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Journal for General Philosophy of Science

, Volume 49, Issue 1, pp 145–148 | Cite as

Andreas Bartels: Naturgesetze in einer kausalen Welt

Mentis, Münster 2015, 254 pp, €29.80 (Paperback), ISBN: 9783957430250
  • Vincent Lam
Book review

What laws of nature are is one of the most important issues and a long-standing debate in philosophy of science and in metaphysics. Among the conceptions that acknowledge the existence of laws, two main families can be naturally identified, each relying on opposite intuitions: one the on hand, the Humean conceptions privilege a descriptive and epistemic understanding of laws, in particular centred around the intuition about their contingency, whereas on the other hand, the non-Humean conceptions take an ontologically more substantive perspective on laws, relying on the opposite intuition about some fundamental nomological necessity. To some extent, any position in this debate faces a tension between these conflicting intuitions. In his book Naturgesetze in einer kausalen Welt, Andreas Bartels elaborates a non-Humean understanding of laws of nature that aims to pay heed to both intuitions, in particular by explicitly integrating contingency within a non-Humean, dispositionalist (and...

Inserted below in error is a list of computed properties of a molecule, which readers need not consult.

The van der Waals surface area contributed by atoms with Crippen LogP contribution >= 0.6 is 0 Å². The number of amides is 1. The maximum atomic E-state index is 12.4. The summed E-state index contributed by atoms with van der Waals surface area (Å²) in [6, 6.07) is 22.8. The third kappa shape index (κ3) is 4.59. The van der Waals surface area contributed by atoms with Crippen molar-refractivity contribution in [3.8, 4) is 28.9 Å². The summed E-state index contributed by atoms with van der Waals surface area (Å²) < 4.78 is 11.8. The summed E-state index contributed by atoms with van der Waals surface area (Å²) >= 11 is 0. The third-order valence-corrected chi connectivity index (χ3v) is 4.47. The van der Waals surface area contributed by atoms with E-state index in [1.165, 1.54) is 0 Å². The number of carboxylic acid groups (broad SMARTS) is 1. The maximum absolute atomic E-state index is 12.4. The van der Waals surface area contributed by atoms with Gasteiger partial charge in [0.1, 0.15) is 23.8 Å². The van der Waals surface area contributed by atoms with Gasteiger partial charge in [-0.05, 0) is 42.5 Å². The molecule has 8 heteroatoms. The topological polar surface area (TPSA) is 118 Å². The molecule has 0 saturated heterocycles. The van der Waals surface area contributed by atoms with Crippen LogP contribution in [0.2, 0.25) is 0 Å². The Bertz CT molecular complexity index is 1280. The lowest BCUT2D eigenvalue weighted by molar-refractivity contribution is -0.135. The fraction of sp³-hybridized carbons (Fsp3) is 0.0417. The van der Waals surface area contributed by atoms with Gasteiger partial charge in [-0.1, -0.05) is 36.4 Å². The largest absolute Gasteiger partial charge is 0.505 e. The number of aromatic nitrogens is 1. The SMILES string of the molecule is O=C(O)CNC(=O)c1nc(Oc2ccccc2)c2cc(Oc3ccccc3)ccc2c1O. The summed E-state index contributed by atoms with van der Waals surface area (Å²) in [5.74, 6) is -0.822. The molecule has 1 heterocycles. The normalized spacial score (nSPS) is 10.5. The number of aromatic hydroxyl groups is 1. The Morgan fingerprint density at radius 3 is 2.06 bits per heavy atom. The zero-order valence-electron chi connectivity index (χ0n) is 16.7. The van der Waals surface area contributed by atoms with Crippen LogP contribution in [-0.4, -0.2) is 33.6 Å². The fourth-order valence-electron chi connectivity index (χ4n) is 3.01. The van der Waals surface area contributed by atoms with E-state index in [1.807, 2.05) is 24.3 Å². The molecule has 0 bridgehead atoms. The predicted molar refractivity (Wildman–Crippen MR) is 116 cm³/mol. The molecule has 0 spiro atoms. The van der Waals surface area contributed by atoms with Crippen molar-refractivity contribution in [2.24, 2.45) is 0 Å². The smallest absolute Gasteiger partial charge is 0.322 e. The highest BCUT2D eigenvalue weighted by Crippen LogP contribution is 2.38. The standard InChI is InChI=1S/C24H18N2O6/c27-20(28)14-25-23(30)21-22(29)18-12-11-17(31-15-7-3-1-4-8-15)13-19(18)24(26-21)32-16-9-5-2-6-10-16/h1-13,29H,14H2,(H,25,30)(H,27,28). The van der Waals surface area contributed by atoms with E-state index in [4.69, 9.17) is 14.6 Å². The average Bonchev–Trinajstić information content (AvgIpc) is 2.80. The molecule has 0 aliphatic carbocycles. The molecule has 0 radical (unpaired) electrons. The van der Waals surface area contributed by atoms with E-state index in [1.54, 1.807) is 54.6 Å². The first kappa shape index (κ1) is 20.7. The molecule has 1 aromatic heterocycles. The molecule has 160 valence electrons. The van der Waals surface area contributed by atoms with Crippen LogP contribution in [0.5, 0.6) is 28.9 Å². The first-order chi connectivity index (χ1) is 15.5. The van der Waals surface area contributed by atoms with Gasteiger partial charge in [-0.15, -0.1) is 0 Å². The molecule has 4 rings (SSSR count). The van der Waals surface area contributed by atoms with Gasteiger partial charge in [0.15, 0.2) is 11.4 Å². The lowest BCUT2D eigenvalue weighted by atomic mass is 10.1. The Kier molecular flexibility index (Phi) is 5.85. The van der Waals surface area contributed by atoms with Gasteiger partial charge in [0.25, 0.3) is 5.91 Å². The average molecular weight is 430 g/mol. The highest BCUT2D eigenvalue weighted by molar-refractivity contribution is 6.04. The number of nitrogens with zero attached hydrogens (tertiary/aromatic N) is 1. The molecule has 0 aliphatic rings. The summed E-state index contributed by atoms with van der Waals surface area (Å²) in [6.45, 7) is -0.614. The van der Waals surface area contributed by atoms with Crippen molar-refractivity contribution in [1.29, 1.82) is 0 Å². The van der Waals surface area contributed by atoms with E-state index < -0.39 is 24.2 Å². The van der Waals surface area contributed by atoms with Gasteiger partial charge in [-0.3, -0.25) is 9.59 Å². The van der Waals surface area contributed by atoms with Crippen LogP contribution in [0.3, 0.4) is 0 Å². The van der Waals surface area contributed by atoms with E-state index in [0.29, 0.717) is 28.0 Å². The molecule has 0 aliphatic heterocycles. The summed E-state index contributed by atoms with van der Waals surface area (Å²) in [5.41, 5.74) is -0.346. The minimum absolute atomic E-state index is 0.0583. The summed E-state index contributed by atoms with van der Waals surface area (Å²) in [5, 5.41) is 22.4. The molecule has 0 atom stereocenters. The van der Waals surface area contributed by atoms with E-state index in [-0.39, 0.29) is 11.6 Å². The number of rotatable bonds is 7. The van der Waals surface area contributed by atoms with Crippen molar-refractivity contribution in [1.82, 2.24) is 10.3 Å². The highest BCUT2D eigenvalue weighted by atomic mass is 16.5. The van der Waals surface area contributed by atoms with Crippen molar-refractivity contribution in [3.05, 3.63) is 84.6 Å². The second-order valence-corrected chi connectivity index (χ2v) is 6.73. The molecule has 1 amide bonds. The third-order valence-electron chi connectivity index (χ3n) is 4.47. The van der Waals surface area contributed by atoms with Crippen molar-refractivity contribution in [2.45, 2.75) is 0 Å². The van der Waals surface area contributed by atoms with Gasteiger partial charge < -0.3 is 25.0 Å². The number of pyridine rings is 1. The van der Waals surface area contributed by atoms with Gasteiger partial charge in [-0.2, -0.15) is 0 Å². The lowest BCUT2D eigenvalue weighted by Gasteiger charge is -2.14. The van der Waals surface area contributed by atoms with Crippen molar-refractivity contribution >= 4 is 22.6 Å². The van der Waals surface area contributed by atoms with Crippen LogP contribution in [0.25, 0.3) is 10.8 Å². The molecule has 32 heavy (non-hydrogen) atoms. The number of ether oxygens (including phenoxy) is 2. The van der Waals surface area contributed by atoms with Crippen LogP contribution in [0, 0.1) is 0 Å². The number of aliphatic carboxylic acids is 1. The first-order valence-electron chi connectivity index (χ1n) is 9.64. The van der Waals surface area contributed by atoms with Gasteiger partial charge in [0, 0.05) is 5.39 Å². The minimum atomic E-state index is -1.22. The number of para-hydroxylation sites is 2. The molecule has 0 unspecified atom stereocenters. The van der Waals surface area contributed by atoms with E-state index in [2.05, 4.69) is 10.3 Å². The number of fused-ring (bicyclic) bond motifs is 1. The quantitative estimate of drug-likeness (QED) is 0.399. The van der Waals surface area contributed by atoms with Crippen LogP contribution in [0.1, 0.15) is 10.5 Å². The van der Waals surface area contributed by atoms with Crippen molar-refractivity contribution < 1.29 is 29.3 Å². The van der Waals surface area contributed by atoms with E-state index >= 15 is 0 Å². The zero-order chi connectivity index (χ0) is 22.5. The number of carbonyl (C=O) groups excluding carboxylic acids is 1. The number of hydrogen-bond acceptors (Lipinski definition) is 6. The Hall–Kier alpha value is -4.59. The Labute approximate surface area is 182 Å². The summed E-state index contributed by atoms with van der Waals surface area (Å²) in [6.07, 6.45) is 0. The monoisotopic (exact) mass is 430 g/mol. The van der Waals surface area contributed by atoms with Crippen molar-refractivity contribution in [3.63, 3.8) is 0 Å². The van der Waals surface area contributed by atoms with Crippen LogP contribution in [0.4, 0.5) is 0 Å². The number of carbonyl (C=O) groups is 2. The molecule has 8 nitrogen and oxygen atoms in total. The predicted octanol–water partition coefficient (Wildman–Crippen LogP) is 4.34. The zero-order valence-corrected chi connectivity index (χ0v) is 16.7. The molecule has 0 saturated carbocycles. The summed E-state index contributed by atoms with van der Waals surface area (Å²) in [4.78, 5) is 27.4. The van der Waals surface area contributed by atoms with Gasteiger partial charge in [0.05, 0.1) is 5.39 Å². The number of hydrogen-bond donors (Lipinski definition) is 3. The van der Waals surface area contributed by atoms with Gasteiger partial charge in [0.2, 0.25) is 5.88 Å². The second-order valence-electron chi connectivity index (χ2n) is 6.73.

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© Springer Science+Business Media B.V., part of Springer Nature 2018

Authors and Affiliations

  1. 1.Department of PhilosophyUniversity of GenevaGenevaSwitzerland
  2. 2.School of Historical and Philosophical InquiryThe University of QueenslandBrisbaneAustralia
  3. 3.Chair of Excellence in Philosophy of Quantum PhysicsUniversité Grenoble AlpesGrenobleFrance

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